Cybercrime is a thriving industry, worth up to $1.5 trillion per year. Ransomware alone may be worth up to $1 billion. Just like any other criminal, cybercriminals can't deposit their ill-gotten gains into normal banks, let alone spend the huge amount of money they collect by breaking all kinds of international law. And just like every other criminal out there, they need to resort to money laundering, except this time they do it with the digital counterpart of physical money: cryptocurrencies. (For more on ransomware, see The Ability to Combat Ransomware Just Got a Lot Tougher.)

Crypto transactions are fully anonymous, and since they do not require any financial intermediaries such as PayPal or banks, it's easy to imagine how simple it is for this money to fall through the cracks. Although more complicated than with traditional methods, money laundering through cryptocoins is much more convenient and inexpensive since you don't need to pay the money required to establish a sham business. Laundering is done through "layering," i.e., moving money through the crypto system until the number of transactions makes it too complicated for an investigator to follow it anymore. The generalized lack of proper "know your customer" (KYC) regulations in cryptocurrency gambling sites also makes the whole process even more foggy and confused, allowing criminals to clean their dirty money with almost no risks.

Not-so-fun fact: Since even traditional criminals acknowledge the potential of cryptos to launder their good ol' dollars, some hackers are now advertising their services to wash illicitly acquired cryptocoins through Google AdWords. This speaks volumes of the feeling of impunity they are currently enjoying.

How to Protect Your Assets

There are a few ways to avoid having one’s digital wallet stolen, both in terms of simple tricks to reduce your chances of being scammed, and promising defense technologies to prevent cryptocurrency hacks from occurring in the first place. First things first – although we previously stated that 2FA is not 100 percent safe anymore, there's no reason not to employ it at all times. It's much better to avoid 2FA via SMS, though, since it's the less secure form. Second, do not trust Slack Bots, and report all those who look suspicious. A good antivirus may be used to protect the Slack channel as well. Third, do not download any crypto add-on – like, ever. They're like those pesky, malware-ridden search tool extensions in Chrome that clogged people's computers a few years ago – just avoid them. Do not perform any crypto transaction while on public Wi-Fi, and, if possible, use a different PC or smartphone for crypto trading. Last, but not least, use a cold wallet to protect your digital address. Cold storage is not connected to the internet, reducing the exposure of your holdings. Your digital finances can be safely kept in custody inside external hard drives or memory cards which can be accessed later with the help of SD card readers.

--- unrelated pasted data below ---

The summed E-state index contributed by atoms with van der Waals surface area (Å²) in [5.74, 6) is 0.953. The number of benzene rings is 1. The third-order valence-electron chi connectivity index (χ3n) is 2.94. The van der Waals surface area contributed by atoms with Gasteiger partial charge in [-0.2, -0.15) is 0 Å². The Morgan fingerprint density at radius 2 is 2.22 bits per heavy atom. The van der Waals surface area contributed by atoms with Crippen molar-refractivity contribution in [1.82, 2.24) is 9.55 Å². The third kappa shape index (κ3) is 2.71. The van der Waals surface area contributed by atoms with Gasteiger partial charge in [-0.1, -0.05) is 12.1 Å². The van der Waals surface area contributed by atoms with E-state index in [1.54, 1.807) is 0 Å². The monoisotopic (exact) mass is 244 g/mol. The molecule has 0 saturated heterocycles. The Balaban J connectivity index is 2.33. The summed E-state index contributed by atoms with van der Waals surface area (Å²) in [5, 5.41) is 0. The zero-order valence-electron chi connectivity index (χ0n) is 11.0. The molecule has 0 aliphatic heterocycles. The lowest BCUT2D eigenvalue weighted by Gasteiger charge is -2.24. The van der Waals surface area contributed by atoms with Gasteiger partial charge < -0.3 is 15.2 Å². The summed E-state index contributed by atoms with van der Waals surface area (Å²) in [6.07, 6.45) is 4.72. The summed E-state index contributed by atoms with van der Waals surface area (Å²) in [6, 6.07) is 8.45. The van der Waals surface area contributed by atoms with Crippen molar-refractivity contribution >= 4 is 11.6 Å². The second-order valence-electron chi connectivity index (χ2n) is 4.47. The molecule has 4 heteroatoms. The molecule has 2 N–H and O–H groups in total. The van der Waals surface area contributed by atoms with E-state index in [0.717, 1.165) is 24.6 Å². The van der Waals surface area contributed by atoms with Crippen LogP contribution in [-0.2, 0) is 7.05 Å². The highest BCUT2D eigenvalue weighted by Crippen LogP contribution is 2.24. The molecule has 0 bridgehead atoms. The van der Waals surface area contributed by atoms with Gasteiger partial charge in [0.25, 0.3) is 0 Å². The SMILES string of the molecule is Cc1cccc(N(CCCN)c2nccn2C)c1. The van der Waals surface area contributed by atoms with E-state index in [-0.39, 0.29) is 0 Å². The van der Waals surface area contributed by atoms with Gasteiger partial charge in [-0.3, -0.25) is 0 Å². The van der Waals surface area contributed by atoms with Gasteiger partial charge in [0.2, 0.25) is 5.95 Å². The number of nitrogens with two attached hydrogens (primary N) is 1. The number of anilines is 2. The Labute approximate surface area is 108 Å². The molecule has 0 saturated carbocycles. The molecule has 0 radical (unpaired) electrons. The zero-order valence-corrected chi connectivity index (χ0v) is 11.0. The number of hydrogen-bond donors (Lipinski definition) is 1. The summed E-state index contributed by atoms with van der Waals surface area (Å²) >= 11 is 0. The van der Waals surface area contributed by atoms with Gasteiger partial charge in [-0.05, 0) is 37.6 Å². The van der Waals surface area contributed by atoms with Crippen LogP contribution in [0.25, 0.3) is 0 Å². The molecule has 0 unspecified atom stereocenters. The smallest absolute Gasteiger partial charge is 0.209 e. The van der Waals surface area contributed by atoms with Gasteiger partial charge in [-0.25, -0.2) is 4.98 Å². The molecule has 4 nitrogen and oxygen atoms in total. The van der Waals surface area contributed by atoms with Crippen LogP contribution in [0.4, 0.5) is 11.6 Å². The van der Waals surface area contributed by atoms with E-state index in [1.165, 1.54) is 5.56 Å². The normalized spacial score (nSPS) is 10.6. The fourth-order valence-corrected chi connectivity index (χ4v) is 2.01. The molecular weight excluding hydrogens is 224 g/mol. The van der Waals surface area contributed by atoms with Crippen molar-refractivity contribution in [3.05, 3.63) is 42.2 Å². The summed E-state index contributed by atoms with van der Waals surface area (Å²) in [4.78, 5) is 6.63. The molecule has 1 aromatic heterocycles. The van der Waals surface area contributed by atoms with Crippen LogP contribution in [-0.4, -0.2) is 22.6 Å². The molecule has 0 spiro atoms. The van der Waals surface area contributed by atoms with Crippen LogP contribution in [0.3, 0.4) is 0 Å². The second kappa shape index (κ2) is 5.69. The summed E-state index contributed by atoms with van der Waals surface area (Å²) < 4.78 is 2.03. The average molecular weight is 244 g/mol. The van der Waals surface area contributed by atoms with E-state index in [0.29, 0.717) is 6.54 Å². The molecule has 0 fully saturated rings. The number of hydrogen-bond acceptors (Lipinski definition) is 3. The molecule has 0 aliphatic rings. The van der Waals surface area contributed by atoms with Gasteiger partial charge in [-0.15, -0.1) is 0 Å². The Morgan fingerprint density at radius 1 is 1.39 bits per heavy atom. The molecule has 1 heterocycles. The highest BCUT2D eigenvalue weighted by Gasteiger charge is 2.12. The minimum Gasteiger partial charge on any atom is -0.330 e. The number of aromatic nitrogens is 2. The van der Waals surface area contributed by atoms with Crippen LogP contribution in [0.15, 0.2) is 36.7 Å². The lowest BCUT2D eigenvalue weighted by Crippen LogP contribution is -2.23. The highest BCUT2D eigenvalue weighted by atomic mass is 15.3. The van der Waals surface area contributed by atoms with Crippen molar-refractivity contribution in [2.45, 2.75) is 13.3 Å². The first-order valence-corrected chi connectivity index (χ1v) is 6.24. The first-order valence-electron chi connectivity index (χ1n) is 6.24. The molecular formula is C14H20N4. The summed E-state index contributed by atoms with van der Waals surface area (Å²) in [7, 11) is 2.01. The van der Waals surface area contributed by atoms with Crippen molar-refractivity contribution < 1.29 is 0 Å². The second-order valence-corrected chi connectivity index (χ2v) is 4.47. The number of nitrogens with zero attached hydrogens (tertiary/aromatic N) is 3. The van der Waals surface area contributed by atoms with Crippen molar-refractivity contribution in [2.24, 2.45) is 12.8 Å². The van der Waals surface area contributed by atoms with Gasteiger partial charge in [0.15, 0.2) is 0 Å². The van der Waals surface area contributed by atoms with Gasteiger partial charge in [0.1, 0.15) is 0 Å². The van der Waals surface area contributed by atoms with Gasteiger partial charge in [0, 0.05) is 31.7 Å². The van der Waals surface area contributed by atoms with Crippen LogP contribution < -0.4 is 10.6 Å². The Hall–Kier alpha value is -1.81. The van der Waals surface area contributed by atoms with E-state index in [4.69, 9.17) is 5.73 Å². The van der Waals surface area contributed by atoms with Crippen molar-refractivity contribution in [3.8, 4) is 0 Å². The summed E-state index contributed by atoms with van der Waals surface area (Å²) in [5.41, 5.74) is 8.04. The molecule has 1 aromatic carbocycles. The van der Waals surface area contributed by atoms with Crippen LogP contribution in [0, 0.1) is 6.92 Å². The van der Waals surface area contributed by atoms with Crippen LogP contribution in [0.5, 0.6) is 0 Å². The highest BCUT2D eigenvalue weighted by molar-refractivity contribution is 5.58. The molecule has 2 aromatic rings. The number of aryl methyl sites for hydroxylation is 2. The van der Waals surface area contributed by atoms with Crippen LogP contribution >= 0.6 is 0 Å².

Obviously, keeping one's eyes peeled at all times can't be enough. Users need some form of automated threat intelligence that prevents the worst from occurring, rather than just relying on their own wits. The vulnerability of many apps to web-based attacks was solved with the introduction of web application firewalls (WAF) to limit unwanted traffic. This same concept has been applied to the blockchain world through the decentralized application firewall (DAF), a technology implemented by SafeBlocks Firewall to protect smart contracts from unauthorized transactions. Similarly to traditional firewalls, rules and limits can be set to allow or deny transactions based on certain attributes, such as the number of tokens per transaction or the time between each transaction. This new technology may represent an interesting step towards a more efficient, streamlined and automated form of protection against blockchain threats. It may help dispel at least a portion of the general sense of insecurity commonly associated with this new technology.

Conclusion

Hidden hackers that steal Wi-Fi bandwidth to fuel their mining networks. Invisible malware downloaded to conjure real money from thin air by sucking computer power or stealing virtual coins.

Hacking cryptocurrencies depicts a truly dystopian scenario that lets us perceive how another unseen and interconnected world exists around and inside ours. An impressive virtual world whose darkness and intangibility really makes the cyberspace we used to imagine back in the '80s Cyberpunk pale in comparison.